tim rowland - 4/15/01

April 13, 2001

Does 'globalization' mean losing jobs to the Third World?

Travel around the globe, even in Third World countries, and you start to learn a life-saving trick. Whenever you run into trouble and need English-speaking assistance, forget about the adults - seek out a 15-year-old kid.

I've found this to be true from Greece to Peru, from Thailand to Mexico. Like our domestic teenagers are more likely to be computer literate than the average 50-year-old, foreign teenagers are more likely to be English literate than their parents.

In fact, I've had better luck finding English-speakers in Bangkok than in some immigrant-labor enclaves in Arizona and Colorado.

A 10-year-old boy in a bustling, frontier-like logging town near the Barracas del Cobre on the Chihuahua-Sonora border was able to give me directions after I'd struck out with a number of adults.

A 15-year-old teahouse maid in a hopelessly remote Nepalese village not served by any road, was conversant enough to explain that many children there learn English because, in a nation with an average annual income of $200, the language is seen as the only way out.


Not out of Nepal, (the government will virtually never allow an educated person to come to America, because it knows that person will probably never return, and it doesn't want to lose its best and brightest) but out of poverty.

The way out, initially, is tourism. Take the case of 17-year-old Raju and his 15-year-old brother whom I found in a dusty stall selling Cokes and Kodak film outside the city of Pokarah.

They offered me a tour of a massive and truly magnificent cavern that could only be reached by a mile hike along a nettle-riddled cowpath. For their service in showing me this seldom-explored natural wonder, they asked $5. I gave them $20. In three hours they had each just earned more money than many Nepalese make in three weeks.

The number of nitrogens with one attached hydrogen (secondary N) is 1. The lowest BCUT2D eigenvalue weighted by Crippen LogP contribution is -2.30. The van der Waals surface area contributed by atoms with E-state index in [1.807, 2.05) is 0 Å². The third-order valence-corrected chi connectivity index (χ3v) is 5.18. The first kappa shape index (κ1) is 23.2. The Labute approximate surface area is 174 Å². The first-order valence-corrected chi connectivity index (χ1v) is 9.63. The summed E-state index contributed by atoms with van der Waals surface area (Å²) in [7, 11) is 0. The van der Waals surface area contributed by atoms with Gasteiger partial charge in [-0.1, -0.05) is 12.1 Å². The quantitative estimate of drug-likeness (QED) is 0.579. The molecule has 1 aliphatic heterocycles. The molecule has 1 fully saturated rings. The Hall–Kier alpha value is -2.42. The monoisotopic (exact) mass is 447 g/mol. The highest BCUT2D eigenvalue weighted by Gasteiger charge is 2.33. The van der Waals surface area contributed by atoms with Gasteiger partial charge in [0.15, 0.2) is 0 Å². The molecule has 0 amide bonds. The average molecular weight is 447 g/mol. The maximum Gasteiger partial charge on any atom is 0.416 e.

Now comes the curious story this week about Hagerstown woman Fay Shaffer, who tried to call a Montgomery Ward/Wal-Mart credit division and wound up talking to a customer service representative in Bombay, India.

"I thought I was in the Twilight Zone, Shaffer said.

Even a Wal-Mart spokesman wasn't entirely sure how Shaffer wound up in Bombay. He explained their credit services were handled by GE Capital (The real-world equivalent of the Very Very Big Corporation in Monty Python's "Meaning of Life") and to what lands GE farmed out its customer-service branches he hadn't a clue.

The Wal-Mart spokesman summed up the situation in two words: "That's globalization."

Indeed. And without being alarmist it may be instructive to do a little between-the-line reading. Credit card service centers? Overseas? Ahem.

Elected and economic officials should take note that the coming years will not be a good time to take Citicorp and FirstData credit-card processing centers for granted.

These operations are a tremendous asset to the community; Citicorp basically rescued the Washington County economy after the downfall of Fairchild and the downsizing of Mack.

Today they employ a combined 4,600 and, Kammerer House aside, they are great corporate members of our community.

We all know the stories about NAFTA and rudimentary assembly operations being moved South of the Border to take advantage of dirt-cheap wages. Just this week toymaker Mattel announced it was headed to Mexico.

Credit card processing centers obviously are highly labor-intensive, spelling the potential for tremendous savings in Third World nations.

What separates them from manufacturing is the language barrier. But the language barrier is slowly disappearing.

My little friends in Nepal acutely realized that tourism was not going to be the only advantage of learning English in the coming years and decades.

Again, this is not to raise fears or to suggest that we are imminently in danger of seeing companies such as Citicorp and First Data pull up stakes.

But what you take for granted, you are liable to lose.

We thought Fairchild would be here forever. The state was so convinced of this that it felt comfortable bullying the big company around - and we all know what happened.

As far as our credit-card processing centers are concerned, it is in our benefit in this time of a changing world to have both a mindful awareness of the past and a thoughtful eye to the future.

Tim Rowland is a Herald-Mail columnist.

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